Alternative Rubber Source for Tires Closer to Reality

Guayule Plants

A recent article in the New York Times reports that Cooper Tire is close to developing a tire made from rubber derived from the guayule plant, a desert shrub grown in the Southwest. This is an important development as traditional rubber sources have become more costly and may not be adequate for future demand. According to the article:

“Tire executives say that global demand for tires, which use as much as 70 percent of the world’s rubber supply, will expand as less developed nations industrialize, requiring roughly 21 million additional acres of hevea, the source of natural rubber, by 2024.”

Petroleum has been used to make a synthetic form of rubber since World War II, when the US was cut off from natural rubber sources. According to the Rubber Manufacturers Association, about 70% of all rubber used in manufacturing is synthetic, and around seven gallons of petroleum are needed to produce one tire.

Both economically and environmentally, another natural rubber source would be a highly beneficial discovery. Guayule is much easier to grow than the rubber trees from which hevea is derived. Rubber trees require a hot, damp climate, and grow only in Southeast Asia and Africa. Guayale does lack some of the attributes that hevea offers, such as resistance to cracking and the ability to prevent high heat buildup, which has presented a challenge developers are working to solve.

Cooper expects to make a make a complete tire from guayule-derived parts by early 2017. Along with Copper, many other researchers are working on the development of guayule as a practical rubber source for other industries.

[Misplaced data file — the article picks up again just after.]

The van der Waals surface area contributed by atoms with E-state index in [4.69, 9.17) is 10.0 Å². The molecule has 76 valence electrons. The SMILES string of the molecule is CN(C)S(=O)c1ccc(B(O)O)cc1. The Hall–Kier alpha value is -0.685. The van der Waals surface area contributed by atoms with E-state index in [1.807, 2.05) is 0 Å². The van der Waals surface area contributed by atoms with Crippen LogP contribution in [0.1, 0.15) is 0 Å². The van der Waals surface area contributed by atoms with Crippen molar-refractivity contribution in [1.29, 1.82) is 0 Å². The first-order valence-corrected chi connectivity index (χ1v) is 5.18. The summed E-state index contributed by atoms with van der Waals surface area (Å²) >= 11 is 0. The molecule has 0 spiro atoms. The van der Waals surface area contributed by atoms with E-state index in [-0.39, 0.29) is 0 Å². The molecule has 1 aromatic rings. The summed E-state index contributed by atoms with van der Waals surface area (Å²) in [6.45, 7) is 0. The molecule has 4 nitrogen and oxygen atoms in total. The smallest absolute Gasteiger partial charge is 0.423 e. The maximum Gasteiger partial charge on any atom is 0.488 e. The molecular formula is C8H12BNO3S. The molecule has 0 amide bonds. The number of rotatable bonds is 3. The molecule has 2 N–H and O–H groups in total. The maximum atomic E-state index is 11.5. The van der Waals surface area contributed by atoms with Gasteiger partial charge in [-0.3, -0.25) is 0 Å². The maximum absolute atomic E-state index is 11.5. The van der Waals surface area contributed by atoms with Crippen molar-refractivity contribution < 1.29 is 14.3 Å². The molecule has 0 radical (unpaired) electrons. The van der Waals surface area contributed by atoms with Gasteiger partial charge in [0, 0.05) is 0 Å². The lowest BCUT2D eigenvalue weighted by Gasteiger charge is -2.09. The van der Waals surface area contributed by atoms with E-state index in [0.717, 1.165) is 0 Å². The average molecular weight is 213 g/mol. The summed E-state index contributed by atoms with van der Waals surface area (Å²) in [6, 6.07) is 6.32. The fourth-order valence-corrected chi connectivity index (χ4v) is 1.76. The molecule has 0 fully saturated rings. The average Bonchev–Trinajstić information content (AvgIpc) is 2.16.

Tire Dry Rot

When it comes to evaluating the condition of tires, the main thing we focus on is tread wear. Typically, this is the best indication of whether or not your tires are safe and will perform as they should. There is, however, another type of tire problem to be aware of – especially when it comes to old or inactive vehicles. That issue is tire dry rot.

Even though the tread on old tires may look fine, periods of low pressure, inactivity or sitting for a long time in the sun or a hot garage can cause tire dry rot. Upon closer inspection, tires may show fine cracks running in a spider web-type pattern along the sidewalls to the tread, which indicates deterioration from dry rot.

On a vehicle that is driven regularly, tire dry rot is not an issue because tire pressure is more closely monitored and tread wears out before degradation from aging can occur. Vehicles that are driven only occasionally, such as collector cars or those used for recreation, are especially susceptible to tire dry rot.

In the early stages, tire dry rot can sometimes be repaired, but as a rule, tires with dry rot are not safe to drive on and should be replaced.

If it is necessary to store a vehicle for long periods of time, storing it in a climate-controlled garage and keeping the tires properly inflated will help to prevent damage from tire dry rot from occuring.